Wednesday, 1 February 2017

Death Race 2050

Soulful bruiser Manu Bennett fills-in for David Carradine in Death Race 2050, a ramshackle sequel-cum-remake of Paul Bartel and Roger Corman's cult perennial. Perhaps mindful of the real-time collapse of civilisation we're currently churning through, GJ Echternkamp's film ditches the correctional facility cock-fighting seen in Jason Statham and Luke Goss' loose remake trilogy, returning this film's focus to pointless, tranquillising distractions and a flagrant disregard for human life.

Unfortunately, Echternkamp's film has all the satirical bite and visual pep of a porn parody. Although costumed bodies are occasionally lingered over, the rough and ready grime of a New World production is gone, leaving the kind of flat, HD sunniness usually associated with rushed productions and the aforementioned smutty replication. Actual racing is terminally safe, rendered as little more than monotonous, static head shots granted a vague sense of movement by a light camera shake.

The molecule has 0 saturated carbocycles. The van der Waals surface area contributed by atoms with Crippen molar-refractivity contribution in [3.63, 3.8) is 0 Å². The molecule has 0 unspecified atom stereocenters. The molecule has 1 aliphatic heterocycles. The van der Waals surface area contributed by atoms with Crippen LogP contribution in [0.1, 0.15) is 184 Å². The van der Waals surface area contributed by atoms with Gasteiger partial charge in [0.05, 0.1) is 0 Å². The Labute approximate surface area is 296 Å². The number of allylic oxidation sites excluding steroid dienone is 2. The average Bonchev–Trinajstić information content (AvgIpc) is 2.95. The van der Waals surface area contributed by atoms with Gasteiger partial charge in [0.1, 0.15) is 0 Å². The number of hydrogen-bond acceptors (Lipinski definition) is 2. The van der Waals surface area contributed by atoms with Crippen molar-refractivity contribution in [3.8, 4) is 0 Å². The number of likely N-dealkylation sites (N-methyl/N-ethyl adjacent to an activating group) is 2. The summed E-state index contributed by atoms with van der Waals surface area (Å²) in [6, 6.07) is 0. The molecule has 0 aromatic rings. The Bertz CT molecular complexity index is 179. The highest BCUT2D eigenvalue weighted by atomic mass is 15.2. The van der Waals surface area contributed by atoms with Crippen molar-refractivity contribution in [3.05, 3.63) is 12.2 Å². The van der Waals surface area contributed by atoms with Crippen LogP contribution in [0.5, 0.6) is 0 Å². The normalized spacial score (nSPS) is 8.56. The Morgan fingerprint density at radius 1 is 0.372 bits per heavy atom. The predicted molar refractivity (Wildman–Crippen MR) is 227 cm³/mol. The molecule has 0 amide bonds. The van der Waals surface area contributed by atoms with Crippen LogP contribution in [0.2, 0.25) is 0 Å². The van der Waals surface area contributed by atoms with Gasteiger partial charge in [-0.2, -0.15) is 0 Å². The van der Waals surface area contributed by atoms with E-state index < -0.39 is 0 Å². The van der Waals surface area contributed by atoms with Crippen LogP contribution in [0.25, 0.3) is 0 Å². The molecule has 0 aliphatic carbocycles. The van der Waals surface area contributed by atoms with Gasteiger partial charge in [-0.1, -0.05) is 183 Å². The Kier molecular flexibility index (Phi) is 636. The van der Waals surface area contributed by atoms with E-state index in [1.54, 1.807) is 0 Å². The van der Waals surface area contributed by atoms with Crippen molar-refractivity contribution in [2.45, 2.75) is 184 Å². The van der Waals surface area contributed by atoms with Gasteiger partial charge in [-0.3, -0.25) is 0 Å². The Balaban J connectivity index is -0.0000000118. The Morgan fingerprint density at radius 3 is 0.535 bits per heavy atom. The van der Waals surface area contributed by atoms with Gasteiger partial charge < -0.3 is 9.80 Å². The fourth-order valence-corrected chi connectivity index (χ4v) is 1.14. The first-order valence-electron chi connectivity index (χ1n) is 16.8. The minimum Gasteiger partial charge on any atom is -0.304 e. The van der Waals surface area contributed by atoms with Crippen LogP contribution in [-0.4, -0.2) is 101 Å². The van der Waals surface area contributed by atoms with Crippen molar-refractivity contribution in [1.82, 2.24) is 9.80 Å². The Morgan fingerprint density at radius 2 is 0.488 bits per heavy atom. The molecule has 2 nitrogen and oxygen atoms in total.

The casual, future-shocked cruelty of the Bartel's film, perhaps no longer shocking enough, is only wheeled out as a series of gooey punchlines, any sense of horror neutralised by the weak, variety show standard mutilation. 2050 is too self-aware. It knows it's a cheap supermarket shelf-filler, so why try harder? Echternkamp and Corman's sole shots at relevance are a few click bait friendly jibes at the current political establishment - 2050 works overtime to visually connect Donald Trump's mad hairdo with the kind of polished ferns you see in The Hunger Games series.

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